Bankart Lesion can be defined as an injury to the anterior part of the labrum, the fibrous cartilage attached to the shoulder socket that helps to maintain the stability of the joint. It is usually caused due to subluxations of the glenohumeral joint. When this occurs, the shoulder is likely to suffer repetitive dislocations, causing further damage to other structures of the joint. The condition may either affect only the labrum (soft bankart) or involve the glenoid (bony bankart) as well.
- Repetitive overhead activities
- Sports related injuries
- Direct hit or impact at the front of the shoulder
- Recurrent dislocation
- Falling onto an outstretched hand
- Repeated throwing movements
- Intense pain and discomfort
- Tenderness to touch
- Feeling of instability, specifically with overhead movements
- Catching and popping sensation in the shoulder
- Restricted range of motion
- Weakness in the shoulder and arm muscles
Diagnosing a Bankart Lesion involves a thorough physical examination and review of patient’s medical history. The orthopedic doctor may also recommend certain imaging tests, such as X-ray, CT scan or MRI, to rule out a fracture or other shoulder injury.
- RICE Therapy: Initial treatment for Bankart Lesion may include following RICE (rest, ice, compression, elevation) therapy to control pain and inflammation. The patient may also be advised to immobilize the shoulder to allow the injured tissues to heal.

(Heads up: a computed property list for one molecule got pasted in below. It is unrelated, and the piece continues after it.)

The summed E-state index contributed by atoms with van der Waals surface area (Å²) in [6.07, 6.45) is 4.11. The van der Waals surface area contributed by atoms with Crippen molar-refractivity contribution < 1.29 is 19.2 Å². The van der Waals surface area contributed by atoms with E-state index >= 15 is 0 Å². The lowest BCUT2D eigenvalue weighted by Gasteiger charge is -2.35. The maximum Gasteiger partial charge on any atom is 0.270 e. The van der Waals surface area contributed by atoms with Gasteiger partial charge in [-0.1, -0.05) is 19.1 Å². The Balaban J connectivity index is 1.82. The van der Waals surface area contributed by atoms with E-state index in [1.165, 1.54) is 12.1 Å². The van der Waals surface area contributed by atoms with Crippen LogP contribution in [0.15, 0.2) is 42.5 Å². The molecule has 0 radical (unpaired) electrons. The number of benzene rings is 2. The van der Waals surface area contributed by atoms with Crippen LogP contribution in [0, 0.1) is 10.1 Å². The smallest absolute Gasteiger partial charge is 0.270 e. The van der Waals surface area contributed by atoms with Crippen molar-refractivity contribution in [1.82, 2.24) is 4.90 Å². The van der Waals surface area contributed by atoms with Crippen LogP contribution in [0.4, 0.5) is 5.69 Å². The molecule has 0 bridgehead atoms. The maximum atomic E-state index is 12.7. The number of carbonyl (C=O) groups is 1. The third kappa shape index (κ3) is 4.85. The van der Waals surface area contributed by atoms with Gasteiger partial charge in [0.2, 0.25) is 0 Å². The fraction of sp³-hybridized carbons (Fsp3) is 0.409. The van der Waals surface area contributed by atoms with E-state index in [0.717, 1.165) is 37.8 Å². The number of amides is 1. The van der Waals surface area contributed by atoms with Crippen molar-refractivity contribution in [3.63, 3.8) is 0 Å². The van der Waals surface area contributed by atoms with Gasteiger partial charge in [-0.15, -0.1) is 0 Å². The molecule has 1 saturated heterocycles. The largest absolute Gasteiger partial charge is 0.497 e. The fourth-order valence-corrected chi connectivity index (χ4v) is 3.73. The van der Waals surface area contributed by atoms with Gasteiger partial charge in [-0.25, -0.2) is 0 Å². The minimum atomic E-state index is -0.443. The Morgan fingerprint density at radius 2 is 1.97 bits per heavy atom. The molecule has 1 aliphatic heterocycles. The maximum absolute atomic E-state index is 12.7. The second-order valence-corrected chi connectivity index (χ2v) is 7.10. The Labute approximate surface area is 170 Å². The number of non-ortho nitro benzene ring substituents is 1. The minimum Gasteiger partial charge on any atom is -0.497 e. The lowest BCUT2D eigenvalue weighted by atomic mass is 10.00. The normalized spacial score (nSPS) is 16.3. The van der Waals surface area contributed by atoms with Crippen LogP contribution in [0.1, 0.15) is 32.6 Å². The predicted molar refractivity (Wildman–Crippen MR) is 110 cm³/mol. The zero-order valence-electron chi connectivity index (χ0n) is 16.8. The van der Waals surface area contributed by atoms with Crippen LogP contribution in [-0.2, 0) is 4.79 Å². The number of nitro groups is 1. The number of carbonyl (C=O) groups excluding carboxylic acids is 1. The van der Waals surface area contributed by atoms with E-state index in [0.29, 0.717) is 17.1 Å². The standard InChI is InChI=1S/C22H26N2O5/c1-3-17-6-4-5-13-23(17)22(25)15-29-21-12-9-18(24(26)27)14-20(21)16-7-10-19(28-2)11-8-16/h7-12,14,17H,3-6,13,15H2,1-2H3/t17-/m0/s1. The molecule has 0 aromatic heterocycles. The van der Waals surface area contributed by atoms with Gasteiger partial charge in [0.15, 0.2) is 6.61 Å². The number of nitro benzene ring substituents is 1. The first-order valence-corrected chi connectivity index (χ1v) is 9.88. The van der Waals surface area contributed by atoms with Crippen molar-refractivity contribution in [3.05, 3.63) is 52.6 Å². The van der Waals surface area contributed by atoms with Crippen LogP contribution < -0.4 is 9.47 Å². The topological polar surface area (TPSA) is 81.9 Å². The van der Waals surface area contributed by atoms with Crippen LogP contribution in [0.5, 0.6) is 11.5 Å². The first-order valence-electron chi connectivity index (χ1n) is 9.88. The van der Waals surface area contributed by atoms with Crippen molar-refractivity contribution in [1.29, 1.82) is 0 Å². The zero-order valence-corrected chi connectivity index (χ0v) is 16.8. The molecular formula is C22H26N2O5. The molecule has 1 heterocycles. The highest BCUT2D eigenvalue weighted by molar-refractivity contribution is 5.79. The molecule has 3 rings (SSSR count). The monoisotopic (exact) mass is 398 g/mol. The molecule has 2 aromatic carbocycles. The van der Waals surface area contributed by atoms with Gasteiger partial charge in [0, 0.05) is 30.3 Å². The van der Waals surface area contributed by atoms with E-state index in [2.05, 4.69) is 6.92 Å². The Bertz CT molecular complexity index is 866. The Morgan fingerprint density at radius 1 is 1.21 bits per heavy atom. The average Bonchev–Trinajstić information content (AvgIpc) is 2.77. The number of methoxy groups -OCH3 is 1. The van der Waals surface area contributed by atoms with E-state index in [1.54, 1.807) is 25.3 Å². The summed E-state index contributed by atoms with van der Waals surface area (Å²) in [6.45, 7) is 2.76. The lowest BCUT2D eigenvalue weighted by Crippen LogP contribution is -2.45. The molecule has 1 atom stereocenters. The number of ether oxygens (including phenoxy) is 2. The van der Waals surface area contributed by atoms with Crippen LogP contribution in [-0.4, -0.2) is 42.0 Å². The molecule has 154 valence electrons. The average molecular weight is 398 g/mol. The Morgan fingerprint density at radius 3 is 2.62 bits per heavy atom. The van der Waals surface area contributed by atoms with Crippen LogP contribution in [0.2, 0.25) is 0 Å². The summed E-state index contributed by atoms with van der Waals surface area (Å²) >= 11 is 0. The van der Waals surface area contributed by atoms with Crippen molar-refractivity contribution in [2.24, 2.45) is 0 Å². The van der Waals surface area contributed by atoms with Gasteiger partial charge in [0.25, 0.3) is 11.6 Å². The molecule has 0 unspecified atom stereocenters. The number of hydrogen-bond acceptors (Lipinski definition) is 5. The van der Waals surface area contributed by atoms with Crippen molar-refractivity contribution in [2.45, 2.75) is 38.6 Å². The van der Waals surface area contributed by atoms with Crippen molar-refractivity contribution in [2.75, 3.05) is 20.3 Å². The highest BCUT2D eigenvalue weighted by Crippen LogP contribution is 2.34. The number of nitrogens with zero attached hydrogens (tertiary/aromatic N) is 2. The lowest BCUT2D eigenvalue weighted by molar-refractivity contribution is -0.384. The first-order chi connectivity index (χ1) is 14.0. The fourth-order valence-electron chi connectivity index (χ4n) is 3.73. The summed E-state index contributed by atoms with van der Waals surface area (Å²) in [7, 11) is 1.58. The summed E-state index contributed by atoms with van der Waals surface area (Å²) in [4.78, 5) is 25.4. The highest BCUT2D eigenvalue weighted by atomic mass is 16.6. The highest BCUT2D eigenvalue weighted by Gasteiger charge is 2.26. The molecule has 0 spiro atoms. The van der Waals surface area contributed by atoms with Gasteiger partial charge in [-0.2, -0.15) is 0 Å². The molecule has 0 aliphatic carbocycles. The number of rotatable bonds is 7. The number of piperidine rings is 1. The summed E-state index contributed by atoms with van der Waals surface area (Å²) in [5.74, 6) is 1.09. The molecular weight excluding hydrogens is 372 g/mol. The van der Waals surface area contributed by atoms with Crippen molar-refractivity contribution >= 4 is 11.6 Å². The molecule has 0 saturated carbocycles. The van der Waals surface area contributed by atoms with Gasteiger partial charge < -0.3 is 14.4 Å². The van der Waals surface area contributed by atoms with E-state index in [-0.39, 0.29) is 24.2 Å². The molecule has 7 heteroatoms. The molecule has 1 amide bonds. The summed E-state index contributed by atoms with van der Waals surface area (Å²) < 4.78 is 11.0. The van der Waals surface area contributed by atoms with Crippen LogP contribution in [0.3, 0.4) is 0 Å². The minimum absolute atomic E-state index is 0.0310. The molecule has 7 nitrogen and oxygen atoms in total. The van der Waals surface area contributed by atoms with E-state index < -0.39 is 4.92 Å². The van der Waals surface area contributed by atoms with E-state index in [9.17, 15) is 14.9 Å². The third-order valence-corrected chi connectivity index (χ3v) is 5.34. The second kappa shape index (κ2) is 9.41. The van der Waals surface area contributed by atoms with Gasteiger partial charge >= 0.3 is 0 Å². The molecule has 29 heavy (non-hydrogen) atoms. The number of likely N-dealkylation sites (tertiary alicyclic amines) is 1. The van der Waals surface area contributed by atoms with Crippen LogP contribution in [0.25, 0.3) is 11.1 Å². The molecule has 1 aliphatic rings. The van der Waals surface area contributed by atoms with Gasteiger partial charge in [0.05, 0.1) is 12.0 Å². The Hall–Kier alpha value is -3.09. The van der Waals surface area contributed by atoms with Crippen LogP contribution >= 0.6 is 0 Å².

- Medications: The orthopedic doctor may prescribe anti-inflammatory medicines to provide relief from pain and discomfort.
- Injections: If the patient is experiencing severe pain, the doctor may recommend administering cortisone injection to the area around the torn cartilage. This will help to temporarily relieve pain and reduce swelling.
- Physical Therapy: Once the pain and swelling subside, the patient may need to undergo a rehabilitation program to restore the range of motion of the shoulder joint. Physical therapy for Bankart Lesion focuses on regaining muscle control, strength and joint functionality.
- Surgery: In severe cases or patients having a history of repeated dislocations, orthopedic surgery may be recommended. The procedure involves reattaching the torn ligament to the shoulder socket in order to reinstate the stability of the joint.
The doctors at OrthoTexas, specialize in the treatment of Bankart Lesion and other orthopedic conditions of the shoulder. We use the most advanced surgical and non-surgical techniques to relieve pain and restore the strength of the joint.